Conecuh landfill gets 3-2 approvalPublished 9:43am Monday, April 18, 2011
As a crowd outside the courthouse chanted “No dump,” Conecuh County commissioners voted 3-2 Monday morning to approve a landfill to be located on 5,100 acres near Repton, setting in motion what is likely to be a legal fight over the issue.
Commissioners made no comment other than their “yes” and “no” votes. Jerrold Dean, Wendell Byrd and Leonard Millener voted yes. Hugh Barrow and D.K. Bodiford voted no, with Bodiford saying, “That’s with a capital N and a capital O.”
Landfill opponents vowed to continue their fight against the project, which would see Conecuh Woods LLC building 1,600 acres of disposal cells on property near Repton.
“We’ll see you in court,” Citizens for a Clean Southwest Alabama Chairman Johnny Andrews said after the commissioners’ vote.
Commissioners left the room immediately after their vote. County Attorney Richard Nix had advised them at the start of the meeting to simply take a roll call vote on the landfill issue.
Repton Mayor Terri Carter said she was confident in the legal team representing CCSA and the Town of Repton.
“We have capable hands taking care of this,” she said. “We feel confident the dump is not coming. We don’t want the public to be worried.”
A crowd had gathered outside the courthouse before the meeting, holding the “No Dump” signs that have been prevalent in Conecuh and Escambia counties since the landfill was first proposed more than four years ago.
Conecuh Woods officials said Monday’s vote was just the first step in the approvals process. Landfill developers have said the project will bring millions of dollars to the county through host fees and potential economic development opportunities.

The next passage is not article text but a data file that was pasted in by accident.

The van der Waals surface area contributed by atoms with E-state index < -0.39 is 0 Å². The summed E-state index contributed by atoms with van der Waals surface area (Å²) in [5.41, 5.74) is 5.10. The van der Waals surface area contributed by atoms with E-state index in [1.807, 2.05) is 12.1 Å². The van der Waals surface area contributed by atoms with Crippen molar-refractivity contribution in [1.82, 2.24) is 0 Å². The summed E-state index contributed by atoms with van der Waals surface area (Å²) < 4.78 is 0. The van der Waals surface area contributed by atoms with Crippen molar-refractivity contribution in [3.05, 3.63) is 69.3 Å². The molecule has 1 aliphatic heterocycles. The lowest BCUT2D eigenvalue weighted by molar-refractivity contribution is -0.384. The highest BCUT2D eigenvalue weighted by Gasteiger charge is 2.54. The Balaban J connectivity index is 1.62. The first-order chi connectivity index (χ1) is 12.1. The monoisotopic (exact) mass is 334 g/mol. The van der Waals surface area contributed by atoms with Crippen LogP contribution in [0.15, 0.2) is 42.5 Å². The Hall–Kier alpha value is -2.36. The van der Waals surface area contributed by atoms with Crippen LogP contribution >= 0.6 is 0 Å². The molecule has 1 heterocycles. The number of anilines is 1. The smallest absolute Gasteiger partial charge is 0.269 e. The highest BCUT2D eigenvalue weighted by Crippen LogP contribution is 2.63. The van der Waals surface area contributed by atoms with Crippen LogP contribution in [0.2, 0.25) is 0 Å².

“Today’s action allows us to move to the next step of the regulatory process for this project,” spokeswoman Rachel Dickinson said. “Before we can actually begin development, this project must be submitted to the regional planning commission and permitted through a rigorous process that ensures Conecuh Woods meets or exceeds all environmental protection laws. If a permit is issued it must be renewed every five years to ensure ongoing compliance.”
Jim Noles, a Birmingham attorney representing the Town of Repton, said he believes the application and approvals process included a number of deficiencies.
“This decision is in violation of the county’s own solid waste act,” he said. “They were required to consider a number of factors based on their solid waste management plan. They chose to pass those down the line for other agencies to consider. The plan is clearly contradictory to a landfill of this nature.”
Noles also said the public notice process was “defective” and that the application included outdated information.
“They talk about the assurances that Conecuh Woods is providing the county, but where is the draft agreement that says how the fees will be laid out?” Noles said.
Nix has previously stated that negotiations on fees could not take place unless their was an approval from the county commission.
Beyond the inevitable lawsuits to be filed over the issue, the status of the landfill application is unclear. The project would still need to gain approval from the Alabama Department of Environmental Management.
Gov. Robert Bentley has ordered a moratorium on new large landfills until the ADEM and the Alabama Department of Public Health can study the regulations for them. And state Rep. Alan Baker, R-Brewton, has proposed legislation that would impose a similar two-year ban on landfills. Baker said the legislation is worded to include landfills, such as Conecuh Woods, that have not reached the final approval from ADEM.
ADEM spokesman Scott Hughes said that if the agency gets a formal application from Conecuh Woods, it will conduct a “thorough review.”
“And the process will afford an opportunity for public comment and a public hearing,” he said.